I am not sure why I felt imperceptibly disappointed by the whole exercise. I was watching on my TV (£60 for the stalls or £16 behind a pillar not seeming like a great deal, but good luck to the Old Vic at having mostly sold out) and it may be that this is one of those times when you really did have to be there. The new artistic director, Nancy Medina, welcomed the audience and told us how many countries the show was streaming to. The Old Vic bills itself as the oldest continually working theatre in the world, so there's a long history of Hamlets on this stage. An actress named Sarah Siddens essayed the role in 1781, so we can't very well object to female Horatios and Guildensterns. Perhaps I missed out on a sense-of-occassion that the audience could feel: they appeared to be pretty enthusiastic at the curtain calls. 

I enjoyed Jason Barnett's geeky Polonius. (He doubles up as the foppish messenger Osric.) Finbar Lynch's understated and naturalistic Claudius somehow made me think of Dominic Cummings. But everything seemed pitched two notes two high. Hamlet picks up his mother (Niamh Cusack) and physically throws her on the bed, before shooting Polonius through the arras. He yells "a heavy deed, almost as bad dear mother as kill a king and marry with his brother" and she yells "kill a king?" back at him. If ever there are two lines that needed to be understated, those are they. Laertes (Taheen Modak, confusingly doubling up as Rosancrantz) screams when he finds out that his father is dead and sobs loudly when he hears about his sister's death: Hamlet also blubs before the sword fight, suggesting that just possibly the readiness might not be as all as he had supposed.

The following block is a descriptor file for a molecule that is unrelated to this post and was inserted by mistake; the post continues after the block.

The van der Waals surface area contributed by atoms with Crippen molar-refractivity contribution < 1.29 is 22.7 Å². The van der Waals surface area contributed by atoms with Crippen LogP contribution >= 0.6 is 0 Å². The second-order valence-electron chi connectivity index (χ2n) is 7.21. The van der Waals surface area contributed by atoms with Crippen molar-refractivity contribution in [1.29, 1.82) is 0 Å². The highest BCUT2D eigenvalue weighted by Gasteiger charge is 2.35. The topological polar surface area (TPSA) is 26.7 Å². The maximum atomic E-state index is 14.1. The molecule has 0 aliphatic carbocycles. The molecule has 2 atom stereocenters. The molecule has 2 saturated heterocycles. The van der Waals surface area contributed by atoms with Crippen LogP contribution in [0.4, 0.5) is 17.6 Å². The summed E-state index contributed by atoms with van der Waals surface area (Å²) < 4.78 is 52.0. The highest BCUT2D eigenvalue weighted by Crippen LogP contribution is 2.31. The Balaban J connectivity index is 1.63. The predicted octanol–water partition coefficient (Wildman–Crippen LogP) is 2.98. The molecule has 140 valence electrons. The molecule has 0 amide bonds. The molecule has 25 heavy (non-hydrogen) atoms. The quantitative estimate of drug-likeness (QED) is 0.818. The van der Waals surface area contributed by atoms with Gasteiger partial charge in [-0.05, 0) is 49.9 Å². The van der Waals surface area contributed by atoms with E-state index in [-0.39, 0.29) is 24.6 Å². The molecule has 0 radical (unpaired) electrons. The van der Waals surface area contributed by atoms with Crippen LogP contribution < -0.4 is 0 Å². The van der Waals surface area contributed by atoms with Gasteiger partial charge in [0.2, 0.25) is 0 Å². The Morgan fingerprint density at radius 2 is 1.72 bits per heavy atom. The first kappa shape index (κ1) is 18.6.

It might be that the cameras positioned us too close to the action; and more subtlety would have been apparent if I had paid for one of those cheap seats further back. But I didn't love this sweet prince enough to forgive him for all the mayhem he causes, which is surely the least an actor has to pull off. I get that he's very cross, but I kept thinking of C.S Lewis's comment on a student production of one of the Greek tragedies: "Who is this man, and why won't he stop shouting at me?"

At the end of the play, the ghost takes off his hood and looks at Hamlet, and leads him through a trap door into the cellar beneath the stage. The last lines have been juggled around, so "The rest is silence" are the final words of the play. To which one was tempted to say, "thank goodness for that."


I'm Andrew.

I am trying very hard to be a semi-professional writer and have taken the leap of faith of down-sizing my day job.